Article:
Cover Crops: Sowing Seeds for the Soil
Ursula Chanse is the Director of Bronx Green-Up and Community Horticulture and Project Director for NYC Compost Project, hosted by The New York Botanical Garden. For more information about these programs and upcoming workshops and events, visit Bronx Green-Up.
Recently, on a sunny Saturday at Taqwa Community Farm in the Highbridge neighborhood of the Bronx, just up the hill from Yankee Stadium, we worked with Farm School NYC students (a program of Just Food) to prepare several areas for planting and sowing cover crops.
As we head steadily into fall, many of our warm season vegetable crops have slowed down, and at Bronx Green-Up, we start encouraging the use of fall cover crops in the community gardens, school gardens, and urban farms in the Bronx. Cover crops, also known as green manures, are not grown to feed the gardeners, but rather to nourish the soil. They are perfect to sow after pulling out your tomatoes, peppers, corn, and beans.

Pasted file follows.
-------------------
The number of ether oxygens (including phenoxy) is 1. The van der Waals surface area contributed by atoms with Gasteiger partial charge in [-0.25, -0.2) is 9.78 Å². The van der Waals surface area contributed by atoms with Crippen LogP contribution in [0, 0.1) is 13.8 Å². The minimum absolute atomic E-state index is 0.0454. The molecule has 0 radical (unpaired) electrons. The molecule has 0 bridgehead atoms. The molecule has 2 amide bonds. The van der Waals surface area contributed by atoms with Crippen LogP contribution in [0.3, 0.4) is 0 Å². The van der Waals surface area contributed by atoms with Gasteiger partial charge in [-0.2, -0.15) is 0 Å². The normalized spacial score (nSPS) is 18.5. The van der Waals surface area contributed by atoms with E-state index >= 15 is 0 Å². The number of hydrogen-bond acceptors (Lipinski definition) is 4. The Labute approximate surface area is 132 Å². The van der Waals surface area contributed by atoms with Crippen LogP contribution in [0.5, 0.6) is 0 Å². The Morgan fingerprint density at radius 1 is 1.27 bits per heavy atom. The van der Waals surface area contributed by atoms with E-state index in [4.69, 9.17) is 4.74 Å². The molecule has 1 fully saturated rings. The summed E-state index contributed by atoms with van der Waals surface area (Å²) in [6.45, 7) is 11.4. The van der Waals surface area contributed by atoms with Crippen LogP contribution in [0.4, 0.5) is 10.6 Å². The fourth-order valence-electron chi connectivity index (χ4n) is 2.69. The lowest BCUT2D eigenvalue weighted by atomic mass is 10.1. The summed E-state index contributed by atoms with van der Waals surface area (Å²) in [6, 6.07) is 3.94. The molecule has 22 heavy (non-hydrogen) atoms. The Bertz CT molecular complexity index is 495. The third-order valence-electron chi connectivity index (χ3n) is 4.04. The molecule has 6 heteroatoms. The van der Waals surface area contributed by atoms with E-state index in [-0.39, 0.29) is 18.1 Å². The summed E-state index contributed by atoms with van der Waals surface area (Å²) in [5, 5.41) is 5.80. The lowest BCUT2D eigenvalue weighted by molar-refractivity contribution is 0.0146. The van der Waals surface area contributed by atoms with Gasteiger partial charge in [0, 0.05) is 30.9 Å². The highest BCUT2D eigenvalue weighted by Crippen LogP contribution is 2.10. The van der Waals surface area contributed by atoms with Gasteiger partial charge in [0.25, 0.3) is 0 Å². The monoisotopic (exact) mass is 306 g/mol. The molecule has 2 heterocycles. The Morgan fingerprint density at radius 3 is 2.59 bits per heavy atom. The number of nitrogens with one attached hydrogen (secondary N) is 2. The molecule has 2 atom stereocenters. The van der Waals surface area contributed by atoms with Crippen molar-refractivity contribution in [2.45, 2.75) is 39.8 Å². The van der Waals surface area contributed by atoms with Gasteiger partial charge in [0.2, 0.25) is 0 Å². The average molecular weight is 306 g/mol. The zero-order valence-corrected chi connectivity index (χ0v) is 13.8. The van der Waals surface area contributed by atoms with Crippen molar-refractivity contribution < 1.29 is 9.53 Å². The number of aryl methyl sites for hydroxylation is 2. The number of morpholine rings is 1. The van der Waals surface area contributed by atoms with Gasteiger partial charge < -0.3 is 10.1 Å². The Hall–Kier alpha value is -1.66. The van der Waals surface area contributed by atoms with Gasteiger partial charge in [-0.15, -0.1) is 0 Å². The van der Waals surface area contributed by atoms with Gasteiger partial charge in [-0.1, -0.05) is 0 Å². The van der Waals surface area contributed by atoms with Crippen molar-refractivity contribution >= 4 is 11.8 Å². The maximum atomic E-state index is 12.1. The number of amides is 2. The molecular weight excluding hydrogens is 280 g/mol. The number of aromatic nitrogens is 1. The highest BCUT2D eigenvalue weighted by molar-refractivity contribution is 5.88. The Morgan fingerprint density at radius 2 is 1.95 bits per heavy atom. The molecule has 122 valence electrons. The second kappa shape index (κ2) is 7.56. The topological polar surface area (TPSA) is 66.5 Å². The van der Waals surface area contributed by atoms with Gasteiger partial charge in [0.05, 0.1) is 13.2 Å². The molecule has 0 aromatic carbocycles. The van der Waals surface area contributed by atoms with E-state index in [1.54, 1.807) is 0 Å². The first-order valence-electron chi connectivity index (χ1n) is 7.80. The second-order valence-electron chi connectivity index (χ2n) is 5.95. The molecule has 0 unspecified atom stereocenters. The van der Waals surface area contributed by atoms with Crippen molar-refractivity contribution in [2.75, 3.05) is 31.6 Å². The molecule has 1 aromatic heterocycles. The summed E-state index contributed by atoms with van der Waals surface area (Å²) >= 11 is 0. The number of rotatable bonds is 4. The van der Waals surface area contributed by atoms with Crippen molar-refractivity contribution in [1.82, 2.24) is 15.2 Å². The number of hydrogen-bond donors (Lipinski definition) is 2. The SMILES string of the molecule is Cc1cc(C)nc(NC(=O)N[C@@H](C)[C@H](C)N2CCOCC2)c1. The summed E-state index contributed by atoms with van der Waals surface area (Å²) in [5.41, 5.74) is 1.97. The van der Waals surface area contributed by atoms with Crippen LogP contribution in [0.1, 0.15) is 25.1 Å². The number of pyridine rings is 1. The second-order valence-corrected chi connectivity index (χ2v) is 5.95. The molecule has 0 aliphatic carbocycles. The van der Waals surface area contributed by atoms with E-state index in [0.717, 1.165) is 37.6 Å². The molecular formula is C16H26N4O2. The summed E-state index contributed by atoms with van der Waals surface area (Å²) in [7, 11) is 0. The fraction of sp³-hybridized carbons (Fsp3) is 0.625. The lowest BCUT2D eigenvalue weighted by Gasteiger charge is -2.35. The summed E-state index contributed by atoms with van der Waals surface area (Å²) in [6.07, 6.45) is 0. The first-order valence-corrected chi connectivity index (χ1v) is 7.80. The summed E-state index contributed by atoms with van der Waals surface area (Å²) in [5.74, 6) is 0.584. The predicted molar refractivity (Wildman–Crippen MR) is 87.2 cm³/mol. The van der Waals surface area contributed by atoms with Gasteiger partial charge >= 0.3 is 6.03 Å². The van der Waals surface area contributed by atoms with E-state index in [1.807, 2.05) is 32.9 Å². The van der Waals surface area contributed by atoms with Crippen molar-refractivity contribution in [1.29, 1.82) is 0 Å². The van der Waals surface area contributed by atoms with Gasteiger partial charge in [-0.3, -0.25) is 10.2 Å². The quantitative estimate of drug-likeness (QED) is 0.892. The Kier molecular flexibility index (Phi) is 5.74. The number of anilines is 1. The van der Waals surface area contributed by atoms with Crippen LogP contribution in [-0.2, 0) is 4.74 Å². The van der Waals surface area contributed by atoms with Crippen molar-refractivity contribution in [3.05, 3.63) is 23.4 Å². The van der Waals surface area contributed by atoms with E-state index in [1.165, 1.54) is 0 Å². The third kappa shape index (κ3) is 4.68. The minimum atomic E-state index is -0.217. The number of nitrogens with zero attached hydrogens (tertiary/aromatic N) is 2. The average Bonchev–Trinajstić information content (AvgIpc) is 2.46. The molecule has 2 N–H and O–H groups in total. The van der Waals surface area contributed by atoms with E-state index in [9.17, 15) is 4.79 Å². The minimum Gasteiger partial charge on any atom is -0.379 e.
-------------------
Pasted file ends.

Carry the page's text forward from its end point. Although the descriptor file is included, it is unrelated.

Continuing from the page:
Cover crops have many benefits, including protecting soil from erosion, increasing organic matter, adding nitrogen, suppressing weeds, and improving soil structure and aeration.
Winter rye and hairy vetch are two fall cover crops we have promoted over the years. Winter rye (Secale cereale) will keep growing when temperatures are over 38° F. It requires little moisture and retains its green color, even in the dead of winter. I’ve often appreciated its greenness on one of those bleak winter days.
Hairy vetch (Vicia villosa) is a hardy winter legume that decomposes rapidly when incorporated into the soil. It is a great companion to winter rye as hairy vetch is a vine that does best when it can grow along the structure of another plant. This allows good light and air circulation, promoting the growth of the vetch. Rye also has a fibrous root system that binds with the soil, while vetch’s tap root houses the nitrogen-fixing bacteria, pulls nutrients from deep in the soil, and creates passages for drainage. Finally, when turned under in early spring, the nitrogen-rich vetch assists with breaking down the carbon-rich rye. After being left to breakdown for two to three weeks, the area will be perfect for planting your spring crops.
As Farm School students broadcasted the seed and covered the areas with row cover to protect from birds and squirrels, the weekly farmers’ market brought in neighbors who selected their fresh fruits and vegetables. A resource to the local neighborhood as well as visitors citywide, students commuted from across the city this September for hands-on learning and to make a contribution to the workings of this community farm.